Solstice can be translated to “sun stands still” or simply, “stillness.” What a wonderful time to be still ourselves and reflect on where we have been and where we would like to go. Although it will be the longest and darkest day of the year, inherent in that is something equally important… HOPE. There is hope that more sun—more light, opportunity, joy—is inevitable! We know this to be true: the days will literally get brighter. What a beautiful metaphor.
Here are some questions to ask yourself in the few days before and after the solstice. Meditate with these questions in mind, talk it over with a trusted friend, or jot down your thoughts.
Interestingly, New Year’s Eve and the new calendar year occurs shortly after the Winter Solstice. I personally enjoy the New Year holiday for the hope and reflection it brings. However, there is something so natural and logical about perhaps beginning our new year’s resolutions—and engaging in reflection—during the Winter Solstice instead (or you can do both).
Happy Winter Solstice to you and yours! I hope that the stillness provides rest and peace, and I hope that the new year brings plenty of light and opportunity your way.
I first discovered this idea of “hygge” while reading Thrive by Dan Buettner. In Thrive, we learn about areas around the world with exceptionally high numbers of thriving centenarians (people age 100+ who are happy and healthy too). The book gives us a detailed look into the way of life in these places. It’s a great book that is truly a holistic way to think about health. I recommend it!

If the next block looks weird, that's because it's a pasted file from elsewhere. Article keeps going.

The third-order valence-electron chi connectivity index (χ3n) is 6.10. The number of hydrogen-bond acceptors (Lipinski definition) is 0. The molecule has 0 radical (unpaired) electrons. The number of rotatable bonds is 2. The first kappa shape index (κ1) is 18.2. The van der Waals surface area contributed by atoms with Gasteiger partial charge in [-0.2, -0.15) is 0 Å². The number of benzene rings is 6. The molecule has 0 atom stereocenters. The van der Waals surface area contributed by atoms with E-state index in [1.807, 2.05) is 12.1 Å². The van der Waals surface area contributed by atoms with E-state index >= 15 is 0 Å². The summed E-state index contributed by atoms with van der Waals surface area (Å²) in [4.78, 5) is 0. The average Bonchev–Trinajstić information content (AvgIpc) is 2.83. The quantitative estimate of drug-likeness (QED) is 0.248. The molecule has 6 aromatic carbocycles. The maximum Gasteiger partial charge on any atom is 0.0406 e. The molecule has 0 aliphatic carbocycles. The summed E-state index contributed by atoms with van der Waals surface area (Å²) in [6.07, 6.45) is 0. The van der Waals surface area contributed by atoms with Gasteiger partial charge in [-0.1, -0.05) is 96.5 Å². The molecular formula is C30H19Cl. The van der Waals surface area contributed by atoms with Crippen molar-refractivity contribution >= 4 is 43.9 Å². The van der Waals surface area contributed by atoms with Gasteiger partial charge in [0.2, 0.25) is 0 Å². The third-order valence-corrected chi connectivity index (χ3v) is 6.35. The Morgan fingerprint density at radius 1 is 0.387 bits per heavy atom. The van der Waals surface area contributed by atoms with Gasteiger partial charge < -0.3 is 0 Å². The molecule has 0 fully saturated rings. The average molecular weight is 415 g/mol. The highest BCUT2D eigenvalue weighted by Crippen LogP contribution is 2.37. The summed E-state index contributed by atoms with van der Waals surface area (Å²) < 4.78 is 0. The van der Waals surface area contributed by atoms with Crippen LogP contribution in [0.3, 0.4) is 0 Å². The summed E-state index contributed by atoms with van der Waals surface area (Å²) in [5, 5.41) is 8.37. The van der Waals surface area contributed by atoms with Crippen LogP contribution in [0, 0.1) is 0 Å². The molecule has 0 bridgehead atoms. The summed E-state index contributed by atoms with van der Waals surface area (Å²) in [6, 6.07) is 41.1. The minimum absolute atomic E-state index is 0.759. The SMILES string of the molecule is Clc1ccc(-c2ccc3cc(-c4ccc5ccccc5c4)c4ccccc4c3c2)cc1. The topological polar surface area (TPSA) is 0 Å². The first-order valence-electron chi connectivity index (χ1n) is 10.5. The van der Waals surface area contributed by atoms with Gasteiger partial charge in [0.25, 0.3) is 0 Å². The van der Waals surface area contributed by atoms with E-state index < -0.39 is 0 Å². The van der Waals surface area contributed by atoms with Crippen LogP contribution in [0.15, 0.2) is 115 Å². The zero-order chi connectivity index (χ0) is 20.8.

Back to the idea of hygge (pronounced “hooga”). Denmark, home of hygge, is overall a very happy and healthy place to live. Even throughout the many long and cold hours of this Northern country, the Danish have figured out how to embrace what they have and live in harmony with nature all year long, even in the winter (for more on the wintertime health, see my previous blog post). Hygge doesn’t have a direct translation into English, but the word coziness is pretty close.
So how can you embrace this concept of hygge now and throughout the year?
When the days get colder and shorter, remember to hygge. Think of the winter as a time to get cozy, slow down, and enjoy the simple things. While some of these things can certainly be done year-round, winter demands that we slow down and embrace the hygge.
I had to stay in town this weekend, so I figured I'd explore an area close to Boise that I hadn't explored before: JUMP CREEK CANYON! I've heard good things about this place for my entire life, but I really haven't spent much time in the Snake River Canyon area. So, about 60-70 minutes of a drive later, we were there. Directions can be found here: http://www.blm.gov/id/st/en/fo/owyhee/recreation_sites_/Jump_Creek.html.
So, first we hiked up above the waterfall. There are trails that lead you to the north for a nice view of the falls and the striking canyons. I suggest doing this first--that way suspense builds like it did for us.
Here are some more photos from the hike above the falls: